Government can also help on the front end of a site decision by providing retailers with critical information that may not be otherwise available. As noted, retailers make decisions based on demographics and statistics, and Cities often have access to information required for a decision that is not otherwise easily available.

Governments can also financially incentivize retail development. Cities have long been involved in incentivizing industrial development and job creation, which is wonderful, but Cities increasingly recognize the importance of retail activity to support municipal services and also to generate a high quality of life that industries and potential employers want to see and understand. These incentives now have a broad spectrum, from Tax Increment Financing Districts, which use the difference between the before and after property–tax collections to fund infrastructure, and to other direct investments. 

Direct investments are more common lately as, frankly, municipalities are increasingly desperate for sales tax collections to fund basic government functions. This desperation can lead, sometimes, to poor decisions where Cities over–invest in retail projects. Retail projects, like all investments, can face challenges, and Cities can sometimes be left holding the bag. Still these investments can be prudent and actually necessary to make retail deals happen in communities.

Retail development is private enterprise for sure, but government can help, and government has a highly specific and important interest in helping retail locate in its municipalities. While the incentives and financial assistance can be the difference in whether a retail development occurs or not, Cities need to use caution that their public funds are well and cautiously invested.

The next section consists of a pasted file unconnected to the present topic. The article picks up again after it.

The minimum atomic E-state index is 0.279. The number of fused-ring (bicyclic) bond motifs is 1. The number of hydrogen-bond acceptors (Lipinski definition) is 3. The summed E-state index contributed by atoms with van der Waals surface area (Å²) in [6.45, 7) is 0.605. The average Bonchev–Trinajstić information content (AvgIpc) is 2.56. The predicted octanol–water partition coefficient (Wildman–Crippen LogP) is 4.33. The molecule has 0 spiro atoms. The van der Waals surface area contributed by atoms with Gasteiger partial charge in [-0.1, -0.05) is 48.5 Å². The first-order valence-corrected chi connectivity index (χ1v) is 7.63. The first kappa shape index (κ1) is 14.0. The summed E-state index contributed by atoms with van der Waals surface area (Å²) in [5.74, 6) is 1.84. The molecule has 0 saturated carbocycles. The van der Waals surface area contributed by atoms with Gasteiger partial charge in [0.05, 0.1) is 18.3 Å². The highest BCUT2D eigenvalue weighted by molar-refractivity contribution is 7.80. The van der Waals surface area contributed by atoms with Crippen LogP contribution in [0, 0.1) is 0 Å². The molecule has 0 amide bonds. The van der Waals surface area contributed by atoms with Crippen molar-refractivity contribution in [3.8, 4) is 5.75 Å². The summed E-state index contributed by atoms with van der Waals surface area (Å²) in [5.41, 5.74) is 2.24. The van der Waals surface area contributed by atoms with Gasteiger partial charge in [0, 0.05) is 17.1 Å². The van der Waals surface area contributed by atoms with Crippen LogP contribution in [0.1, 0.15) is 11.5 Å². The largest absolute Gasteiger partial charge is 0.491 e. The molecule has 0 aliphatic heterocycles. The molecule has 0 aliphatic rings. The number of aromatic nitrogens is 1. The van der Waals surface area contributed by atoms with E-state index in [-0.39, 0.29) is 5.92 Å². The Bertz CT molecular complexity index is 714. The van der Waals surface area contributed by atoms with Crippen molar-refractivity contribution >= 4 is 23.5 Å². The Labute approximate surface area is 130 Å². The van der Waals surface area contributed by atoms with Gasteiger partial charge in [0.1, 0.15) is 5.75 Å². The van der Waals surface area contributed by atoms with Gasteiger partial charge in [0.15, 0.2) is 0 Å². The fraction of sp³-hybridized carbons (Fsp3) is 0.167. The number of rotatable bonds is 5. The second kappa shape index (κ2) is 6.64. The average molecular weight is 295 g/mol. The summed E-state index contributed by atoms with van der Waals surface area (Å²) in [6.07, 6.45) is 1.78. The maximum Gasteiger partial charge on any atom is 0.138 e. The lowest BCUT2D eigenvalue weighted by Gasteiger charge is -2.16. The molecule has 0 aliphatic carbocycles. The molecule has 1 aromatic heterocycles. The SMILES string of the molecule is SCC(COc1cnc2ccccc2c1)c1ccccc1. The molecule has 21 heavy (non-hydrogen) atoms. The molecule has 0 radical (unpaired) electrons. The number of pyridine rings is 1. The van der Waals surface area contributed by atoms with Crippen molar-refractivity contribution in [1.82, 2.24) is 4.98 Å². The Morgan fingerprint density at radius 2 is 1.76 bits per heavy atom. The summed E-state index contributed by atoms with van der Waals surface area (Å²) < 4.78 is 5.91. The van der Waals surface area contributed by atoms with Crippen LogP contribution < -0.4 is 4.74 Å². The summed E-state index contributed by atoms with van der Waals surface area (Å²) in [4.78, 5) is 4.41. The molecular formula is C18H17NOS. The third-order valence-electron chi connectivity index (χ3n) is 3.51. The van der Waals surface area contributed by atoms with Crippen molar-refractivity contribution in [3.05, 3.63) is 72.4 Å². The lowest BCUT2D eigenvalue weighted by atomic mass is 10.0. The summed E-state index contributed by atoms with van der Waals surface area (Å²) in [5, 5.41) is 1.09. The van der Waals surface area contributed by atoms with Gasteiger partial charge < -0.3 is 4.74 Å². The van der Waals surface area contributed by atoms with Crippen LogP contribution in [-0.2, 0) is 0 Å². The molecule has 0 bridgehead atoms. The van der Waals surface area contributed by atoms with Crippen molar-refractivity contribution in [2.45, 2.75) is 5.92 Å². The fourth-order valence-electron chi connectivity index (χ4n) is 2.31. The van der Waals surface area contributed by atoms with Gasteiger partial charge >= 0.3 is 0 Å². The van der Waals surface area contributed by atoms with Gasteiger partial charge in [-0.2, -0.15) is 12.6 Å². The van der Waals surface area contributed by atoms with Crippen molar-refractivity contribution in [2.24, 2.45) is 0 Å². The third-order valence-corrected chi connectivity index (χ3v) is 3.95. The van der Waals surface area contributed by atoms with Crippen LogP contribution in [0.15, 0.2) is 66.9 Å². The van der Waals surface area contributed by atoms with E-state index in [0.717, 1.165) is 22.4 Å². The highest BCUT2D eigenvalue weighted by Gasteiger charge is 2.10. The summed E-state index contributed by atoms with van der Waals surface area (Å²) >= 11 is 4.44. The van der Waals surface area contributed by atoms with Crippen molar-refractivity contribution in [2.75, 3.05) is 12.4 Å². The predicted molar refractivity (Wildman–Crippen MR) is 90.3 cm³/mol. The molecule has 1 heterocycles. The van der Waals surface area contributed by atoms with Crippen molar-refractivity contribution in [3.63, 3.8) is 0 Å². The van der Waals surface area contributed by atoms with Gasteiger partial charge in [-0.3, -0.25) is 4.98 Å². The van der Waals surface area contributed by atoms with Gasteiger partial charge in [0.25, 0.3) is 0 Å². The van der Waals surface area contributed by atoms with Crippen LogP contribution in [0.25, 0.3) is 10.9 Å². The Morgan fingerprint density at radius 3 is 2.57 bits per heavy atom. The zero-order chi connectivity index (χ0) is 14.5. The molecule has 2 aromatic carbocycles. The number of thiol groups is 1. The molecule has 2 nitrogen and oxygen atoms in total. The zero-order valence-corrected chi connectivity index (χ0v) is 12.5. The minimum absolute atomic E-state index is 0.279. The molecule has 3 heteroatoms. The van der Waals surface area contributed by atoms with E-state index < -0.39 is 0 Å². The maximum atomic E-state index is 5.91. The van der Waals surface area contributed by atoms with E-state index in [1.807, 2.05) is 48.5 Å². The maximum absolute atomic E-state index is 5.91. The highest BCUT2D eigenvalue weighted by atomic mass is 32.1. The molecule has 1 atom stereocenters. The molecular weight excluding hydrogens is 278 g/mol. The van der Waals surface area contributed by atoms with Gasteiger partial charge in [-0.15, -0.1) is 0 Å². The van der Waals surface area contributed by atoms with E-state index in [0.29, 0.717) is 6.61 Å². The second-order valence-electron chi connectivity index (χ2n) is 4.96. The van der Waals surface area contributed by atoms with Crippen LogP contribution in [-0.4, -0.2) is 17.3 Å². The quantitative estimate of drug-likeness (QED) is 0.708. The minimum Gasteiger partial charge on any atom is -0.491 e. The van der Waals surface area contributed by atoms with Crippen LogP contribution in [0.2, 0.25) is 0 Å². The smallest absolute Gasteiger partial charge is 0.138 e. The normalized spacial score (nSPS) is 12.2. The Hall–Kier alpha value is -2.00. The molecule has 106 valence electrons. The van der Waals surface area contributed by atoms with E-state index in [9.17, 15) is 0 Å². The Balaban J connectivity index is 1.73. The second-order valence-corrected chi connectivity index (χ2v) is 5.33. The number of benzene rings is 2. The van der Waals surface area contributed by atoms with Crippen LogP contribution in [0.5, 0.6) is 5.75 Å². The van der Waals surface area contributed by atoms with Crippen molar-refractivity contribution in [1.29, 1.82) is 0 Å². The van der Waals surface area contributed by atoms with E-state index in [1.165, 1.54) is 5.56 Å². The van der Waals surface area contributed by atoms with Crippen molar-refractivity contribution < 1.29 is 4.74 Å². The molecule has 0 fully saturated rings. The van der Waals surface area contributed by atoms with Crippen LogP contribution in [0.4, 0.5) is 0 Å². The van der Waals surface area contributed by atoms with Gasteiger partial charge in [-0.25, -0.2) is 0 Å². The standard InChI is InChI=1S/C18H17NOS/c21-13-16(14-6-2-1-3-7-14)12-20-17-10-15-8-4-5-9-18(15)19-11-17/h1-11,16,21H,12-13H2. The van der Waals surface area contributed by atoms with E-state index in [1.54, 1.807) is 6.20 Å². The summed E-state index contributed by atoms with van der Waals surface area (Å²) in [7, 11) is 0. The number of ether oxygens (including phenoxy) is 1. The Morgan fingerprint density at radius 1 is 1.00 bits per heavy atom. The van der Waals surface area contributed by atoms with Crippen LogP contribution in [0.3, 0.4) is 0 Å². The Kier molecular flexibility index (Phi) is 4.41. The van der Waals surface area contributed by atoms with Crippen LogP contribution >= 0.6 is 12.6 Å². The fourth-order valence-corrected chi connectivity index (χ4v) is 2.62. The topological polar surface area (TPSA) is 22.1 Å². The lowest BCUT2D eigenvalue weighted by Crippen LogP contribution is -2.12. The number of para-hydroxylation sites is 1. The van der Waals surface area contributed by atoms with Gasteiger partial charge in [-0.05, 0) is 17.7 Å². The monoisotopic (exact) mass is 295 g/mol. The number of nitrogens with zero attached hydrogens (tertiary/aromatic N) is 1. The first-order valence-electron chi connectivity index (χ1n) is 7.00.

How Retailers Make Site Decisions

In Alabama retail sales tax is the lifeblood of municipalities. With the lowest property taxes in the country our cities depend on sales taxes to repair potholes, provide police protection, and to deliver other municipal services. Also, retail offerings are considered fun by most of us. We like to shop and we like the experiences that retailers and restaurants offer us.
So how do these retailers come to our community? How do they make their site decisions? Are our mayors' offices and economic development organizations picking the retailers that come to our neighborhood? How does this work?
Retail site selection can be a mystery, and for sure it is not understood by most of us. In execution, retail site selection is as much art as science, although many of us may think that the decisions just happen or are made by city leaders. Actually, there are a number of factors that influence the decision, and there is a significant human factor involved.
To be sure, retailers keep track of the key indicators that motivate their decisions. These indicators include the population of an area, the income of its residents, the traffic on its roadways, the other retailers in the market that are successful, those stores' specific sales numbers, and the general growth of the community.